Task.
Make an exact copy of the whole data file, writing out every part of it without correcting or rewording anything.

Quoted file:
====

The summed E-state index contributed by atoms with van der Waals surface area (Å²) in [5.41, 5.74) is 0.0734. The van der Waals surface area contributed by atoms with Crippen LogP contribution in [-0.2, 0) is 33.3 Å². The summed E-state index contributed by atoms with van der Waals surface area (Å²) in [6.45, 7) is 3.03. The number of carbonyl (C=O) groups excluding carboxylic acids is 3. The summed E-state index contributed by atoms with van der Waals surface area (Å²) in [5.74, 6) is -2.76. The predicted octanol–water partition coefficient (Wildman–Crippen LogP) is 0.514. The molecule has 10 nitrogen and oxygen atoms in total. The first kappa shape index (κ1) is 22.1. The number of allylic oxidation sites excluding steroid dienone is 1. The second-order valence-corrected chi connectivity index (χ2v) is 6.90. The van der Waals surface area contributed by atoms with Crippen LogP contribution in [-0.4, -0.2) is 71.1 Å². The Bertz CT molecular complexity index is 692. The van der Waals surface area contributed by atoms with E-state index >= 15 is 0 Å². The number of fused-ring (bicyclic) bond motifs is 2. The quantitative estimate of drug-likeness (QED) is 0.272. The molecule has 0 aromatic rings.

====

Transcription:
The summed E-state index contributed by atoms with van der Waals surface area (Å²) in [5.41, 5.74) is 0.0734. The van der Waals surface area contributed by atoms with Crippen LogP contribution in [-0.2, 0) is 33.3 Å². The summed E-state index contributed by atoms with van der Waals surface area (Å²) in [6.45, 7) is 3.03. The number of carbonyl (C=O) groups excluding carboxylic acids is 3. The summed E-state index contributed by atoms with van der Waals surface area (Å²) in [5.74, 6) is -2.76. The predicted octanol–water partition coefficient (Wildman–Crippen LogP) is 0.514. The molecule has 10 nitrogen and oxygen atoms in total. The first kappa shape index (κ1) is 22.1. The number of allylic oxidation sites excluding steroid dienone is 1. The second-order valence-corrected chi connectivity index (χ2v) is 6.90. The van der Waals surface area contributed by atoms with Crippen LogP contribution in [-0.4, -0.2) is 71.1 Å². The Bertz CT molecular complexity index is 692. The van der Waals surface area contributed by atoms with E-state index >= 15 is 0 Å². The number of fused-ring (bicyclic) bond motifs is 2. The quantitative estimate of drug-likeness (QED) is 0.272. The molecule has 0 aromatic rings.